Florida Probate Laws on an Evidentiary Hearing

By Terry White

Few things can whip up a family feud like a will that doesn’t meet expectations. Heirs who don’t agree can take their suspicions to probate court and let a judge decide the validity of a will. But before an inheritance can be taken away in Florida, there must be an examination of the facts and application of the law. This is known as due process and achieved through an evidentiary hearing.

What is an Evidentiary Hearing?

An evidentiary hearing is an adversarial legal proceeding conducted before a judge. A probate judge conducts an evidentiary hearing when an interested party contests a will. Testimony and evidence are presented to the court in order to determine whether a will is valid. In many ways, an evidentiary hearing is like a mini-trial subject to all the rules and procedures of any court.

Civil Procedure: Legal Road Signs

The rules of civil procedure are like highway signs. They’re designed to create an orderly traffic pattern. A person brings a will contest in a Florida probate court by filing a civil complaint. As in any civil trial in the state, the Florida Rules of Civil Procedure apply. They protect due process by governing the operations of the courts, lawsuits and parties involved. This is intended to result in a fair, efficient, and predictable application of the law.

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Personal Representative

The personal representative of an estate, also known as an executor in other jurisdictions, is the person responsible for collecting assets, paying creditors and otherwise closing out the deceased’s estate. An interested party, usually a beneficiary of the will, can object to a personal representative’s appointment or press for his removal. These actions require notice and an evidentiary hearing to convince the judge the personal representative is not fit to serve. This can be done with witness testimony or physical evidence. A personal representative may be judged unfit to serve because of a conflict of interest, misappropriation of funds, malfeasance, or other unscrupulous conduct.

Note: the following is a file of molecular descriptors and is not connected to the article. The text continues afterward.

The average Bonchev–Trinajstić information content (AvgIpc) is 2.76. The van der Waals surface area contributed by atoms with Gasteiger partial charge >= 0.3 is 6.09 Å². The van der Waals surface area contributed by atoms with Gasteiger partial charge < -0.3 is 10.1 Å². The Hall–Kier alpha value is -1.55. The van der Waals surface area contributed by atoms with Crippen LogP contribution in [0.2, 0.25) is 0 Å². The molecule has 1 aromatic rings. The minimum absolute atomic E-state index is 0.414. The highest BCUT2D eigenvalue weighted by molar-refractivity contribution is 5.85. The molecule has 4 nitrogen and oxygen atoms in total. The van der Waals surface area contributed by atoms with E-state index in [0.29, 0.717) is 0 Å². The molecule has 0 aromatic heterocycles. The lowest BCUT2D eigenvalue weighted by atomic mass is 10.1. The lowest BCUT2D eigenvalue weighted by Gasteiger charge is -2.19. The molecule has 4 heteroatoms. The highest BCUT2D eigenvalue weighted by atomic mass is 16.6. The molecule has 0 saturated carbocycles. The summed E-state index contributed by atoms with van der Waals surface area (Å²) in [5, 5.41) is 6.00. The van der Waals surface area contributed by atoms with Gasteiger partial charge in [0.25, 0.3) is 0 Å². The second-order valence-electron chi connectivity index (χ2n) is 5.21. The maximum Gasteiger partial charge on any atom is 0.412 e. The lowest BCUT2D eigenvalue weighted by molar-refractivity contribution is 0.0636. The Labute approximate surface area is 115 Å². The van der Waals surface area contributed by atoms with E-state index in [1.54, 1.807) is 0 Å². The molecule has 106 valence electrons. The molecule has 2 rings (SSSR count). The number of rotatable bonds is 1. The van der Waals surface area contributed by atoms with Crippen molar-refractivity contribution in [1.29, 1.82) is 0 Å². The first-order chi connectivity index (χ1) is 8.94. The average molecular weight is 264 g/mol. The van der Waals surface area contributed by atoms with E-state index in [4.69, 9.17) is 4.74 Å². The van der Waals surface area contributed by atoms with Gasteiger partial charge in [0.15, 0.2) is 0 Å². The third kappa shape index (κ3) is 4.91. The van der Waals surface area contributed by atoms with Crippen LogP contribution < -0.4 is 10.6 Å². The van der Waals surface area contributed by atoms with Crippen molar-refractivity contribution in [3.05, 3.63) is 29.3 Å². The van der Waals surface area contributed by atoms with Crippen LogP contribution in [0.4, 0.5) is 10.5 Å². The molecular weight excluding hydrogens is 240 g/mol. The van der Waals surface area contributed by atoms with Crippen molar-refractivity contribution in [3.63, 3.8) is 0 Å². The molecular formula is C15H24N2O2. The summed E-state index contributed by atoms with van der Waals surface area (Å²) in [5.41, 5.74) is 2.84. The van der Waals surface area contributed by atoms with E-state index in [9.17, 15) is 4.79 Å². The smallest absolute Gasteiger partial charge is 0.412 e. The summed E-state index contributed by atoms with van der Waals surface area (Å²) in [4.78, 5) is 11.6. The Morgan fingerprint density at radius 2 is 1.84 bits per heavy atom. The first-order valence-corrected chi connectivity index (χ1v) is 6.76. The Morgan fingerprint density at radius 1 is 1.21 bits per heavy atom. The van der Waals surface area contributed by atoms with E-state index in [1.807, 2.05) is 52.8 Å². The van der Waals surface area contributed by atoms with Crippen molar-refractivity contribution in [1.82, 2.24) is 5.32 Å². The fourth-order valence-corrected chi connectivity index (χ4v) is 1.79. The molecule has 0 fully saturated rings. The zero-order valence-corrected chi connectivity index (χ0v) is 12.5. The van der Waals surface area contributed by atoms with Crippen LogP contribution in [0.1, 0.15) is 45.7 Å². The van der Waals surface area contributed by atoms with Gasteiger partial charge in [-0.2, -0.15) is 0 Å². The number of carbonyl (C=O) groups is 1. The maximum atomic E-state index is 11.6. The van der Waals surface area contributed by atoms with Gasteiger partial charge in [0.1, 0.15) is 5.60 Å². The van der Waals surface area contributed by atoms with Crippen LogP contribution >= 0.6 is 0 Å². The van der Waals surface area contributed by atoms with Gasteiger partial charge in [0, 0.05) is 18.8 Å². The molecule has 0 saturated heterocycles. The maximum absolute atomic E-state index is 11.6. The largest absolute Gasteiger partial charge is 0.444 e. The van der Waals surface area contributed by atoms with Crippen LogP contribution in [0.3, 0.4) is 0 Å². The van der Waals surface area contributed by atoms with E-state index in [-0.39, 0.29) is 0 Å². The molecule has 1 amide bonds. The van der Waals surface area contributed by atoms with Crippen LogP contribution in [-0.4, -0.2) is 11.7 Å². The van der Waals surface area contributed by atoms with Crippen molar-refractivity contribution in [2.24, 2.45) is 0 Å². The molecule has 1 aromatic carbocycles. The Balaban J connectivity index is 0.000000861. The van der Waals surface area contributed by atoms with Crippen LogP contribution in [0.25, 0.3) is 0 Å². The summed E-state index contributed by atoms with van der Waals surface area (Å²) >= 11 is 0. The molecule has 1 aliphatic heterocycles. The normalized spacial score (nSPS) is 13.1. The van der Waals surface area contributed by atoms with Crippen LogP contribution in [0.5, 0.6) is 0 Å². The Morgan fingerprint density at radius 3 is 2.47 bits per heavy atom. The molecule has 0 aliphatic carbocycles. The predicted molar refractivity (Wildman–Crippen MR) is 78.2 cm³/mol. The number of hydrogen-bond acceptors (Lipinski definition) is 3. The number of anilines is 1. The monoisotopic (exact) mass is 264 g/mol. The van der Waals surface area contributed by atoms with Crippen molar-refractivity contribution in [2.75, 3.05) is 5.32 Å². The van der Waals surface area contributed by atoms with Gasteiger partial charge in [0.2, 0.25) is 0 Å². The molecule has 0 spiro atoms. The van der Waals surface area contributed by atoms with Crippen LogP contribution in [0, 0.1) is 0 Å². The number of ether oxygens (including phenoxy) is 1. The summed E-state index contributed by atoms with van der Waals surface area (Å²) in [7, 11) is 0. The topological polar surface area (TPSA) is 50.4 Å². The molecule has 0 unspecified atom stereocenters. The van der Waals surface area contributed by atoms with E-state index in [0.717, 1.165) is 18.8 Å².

Contesting a Will

A probate judge must hold an evidentiary hearing before a will is declared invalid or prior to removing a personal representative. In Florida, failure to conduct an evidentiary hearing opens the judge to reversal of his decision on appeal. Interested parties may contest a will in Florida based upon the deceased’s diminished mental capacity, fraud, forgery, undue influence and lack of proper execution. The statute of limitations for will contests is generally three months from the date of service, but it can be as little as 20 days in certain cases. The burden of proof is initially on the proponent of the will to show the document is valid. Then the burden shifts to the person contesting the will, who must show valid legal reasons to prevent probate.

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Contesting a Will in Kansas

In Kansas, only an heir or beneficiary may contest a will. An heir is a relative who would be entitled to an inheritance if a will does not exist or is rendered invalid, such as a surviving spouse or children of the deceased. A beneficiary is someone designated in a will to receive property or funds. The probate court will allow a hearing challenging a will and evaluate testimony from at least two witnesses, either in person, by affidavit or by deposition.

Contesting a Will as a Beneficiary

Will contests take place in probate court: One of the functions of probate court is to hear any disputes pertaining to the execution of a will. A beneficiary who seeks to contest a will must have verifiable grounds upon which to do so. If a probate court deems the evidence sufficient, it may declare the entire will invalid or merely strike certain provisions.

How to Contest a Will or Power of Attorney in the State of Minnesota

If you believe a Minnesota will or power of attorney should be declared legally invalid, you must have legal standing as well as valid grounds for doing so. Civil courts in Minnesota and other states set the bar high for such contests, so it may be best to hire an experienced attorney to guide you through the necessary filings and procedures.

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